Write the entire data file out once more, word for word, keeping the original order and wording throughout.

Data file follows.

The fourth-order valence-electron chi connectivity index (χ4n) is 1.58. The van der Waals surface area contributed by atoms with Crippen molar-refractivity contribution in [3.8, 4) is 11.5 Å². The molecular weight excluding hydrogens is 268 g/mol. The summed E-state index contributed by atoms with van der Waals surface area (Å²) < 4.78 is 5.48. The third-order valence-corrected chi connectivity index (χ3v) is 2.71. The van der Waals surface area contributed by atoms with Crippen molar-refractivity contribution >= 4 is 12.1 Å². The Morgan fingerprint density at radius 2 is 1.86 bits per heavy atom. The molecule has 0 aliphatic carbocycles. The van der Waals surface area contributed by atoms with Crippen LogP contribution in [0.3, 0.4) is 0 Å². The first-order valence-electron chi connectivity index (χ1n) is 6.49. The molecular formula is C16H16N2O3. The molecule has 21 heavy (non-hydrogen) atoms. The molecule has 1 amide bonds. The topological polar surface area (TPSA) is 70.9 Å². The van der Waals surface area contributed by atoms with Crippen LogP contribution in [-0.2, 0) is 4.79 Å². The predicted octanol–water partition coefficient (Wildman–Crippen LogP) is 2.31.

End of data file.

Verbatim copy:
The fourth-order valence-electron chi connectivity index (χ4n) is 1.58. The van der Waals surface area contributed by atoms with Crippen molar-refractivity contribution in [3.8, 4) is 11.5 Å². The molecular weight excluding hydrogens is 268 g/mol. The summed E-state index contributed by atoms with van der Waals surface area (Å²) < 4.78 is 5.48. The third-order valence-corrected chi connectivity index (χ3v) is 2.71. The van der Waals surface area contributed by atoms with Crippen molar-refractivity contribution >= 4 is 12.1 Å². The Morgan fingerprint density at radius 2 is 1.86 bits per heavy atom. The molecule has 0 aliphatic carbocycles. The van der Waals surface area contributed by atoms with Crippen LogP contribution in [0.3, 0.4) is 0 Å². The first-order valence-electron chi connectivity index (χ1n) is 6.49. The molecular formula is C16H16N2O3. The molecule has 21 heavy (non-hydrogen) atoms. The molecule has 1 amide bonds. The topological polar surface area (TPSA) is 70.9 Å². The van der Waals surface area contributed by atoms with Crippen LogP contribution in [-0.2, 0) is 4.79 Å². The predicted octanol–water partition coefficient (Wildman–Crippen LogP) is 2.31.